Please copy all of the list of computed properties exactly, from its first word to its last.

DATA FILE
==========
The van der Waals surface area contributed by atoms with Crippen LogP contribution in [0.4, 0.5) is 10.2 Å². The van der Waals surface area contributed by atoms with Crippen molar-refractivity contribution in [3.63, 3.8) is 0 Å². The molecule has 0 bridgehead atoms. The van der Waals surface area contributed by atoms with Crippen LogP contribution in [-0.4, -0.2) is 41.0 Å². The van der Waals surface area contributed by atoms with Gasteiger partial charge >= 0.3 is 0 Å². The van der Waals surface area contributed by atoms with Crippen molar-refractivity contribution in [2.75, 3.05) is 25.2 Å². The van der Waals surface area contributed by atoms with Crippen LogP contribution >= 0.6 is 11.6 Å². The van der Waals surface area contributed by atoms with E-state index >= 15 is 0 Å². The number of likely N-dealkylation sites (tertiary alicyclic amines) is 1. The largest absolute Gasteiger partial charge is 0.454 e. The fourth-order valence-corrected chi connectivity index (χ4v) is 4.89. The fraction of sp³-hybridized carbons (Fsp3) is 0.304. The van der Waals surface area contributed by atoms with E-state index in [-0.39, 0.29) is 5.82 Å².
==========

The van der Waals surface area contributed by atoms with Crippen LogP contribution in [0.4, 0.5) is 10.2 Å². The van der Waals surface area contributed by atoms with Crippen molar-refractivity contribution in [3.63, 3.8) is 0 Å². The molecule has 0 bridgehead atoms. The van der Waals surface area contributed by atoms with Crippen LogP contribution in [-0.4, -0.2) is 41.0 Å². The van der Waals surface area contributed by atoms with Gasteiger partial charge >= 0.3 is 0 Å². The van der Waals surface area contributed by atoms with Crippen molar-refractivity contribution in [2.75, 3.05) is 25.2 Å². The van der Waals surface area contributed by atoms with Crippen LogP contribution >= 0.6 is 11.6 Å². The van der Waals surface area contributed by atoms with E-state index >= 15 is 0 Å². The number of likely N-dealkylation sites (tertiary alicyclic amines) is 1. The largest absolute Gasteiger partial charge is 0.454 e. The fourth-order valence-corrected chi connectivity index (χ4v) is 4.89. The fraction of sp³-hybridized carbons (Fsp3) is 0.304. The van der Waals surface area contributed by atoms with E-state index in [-0.39, 0.29) is 5.82 Å².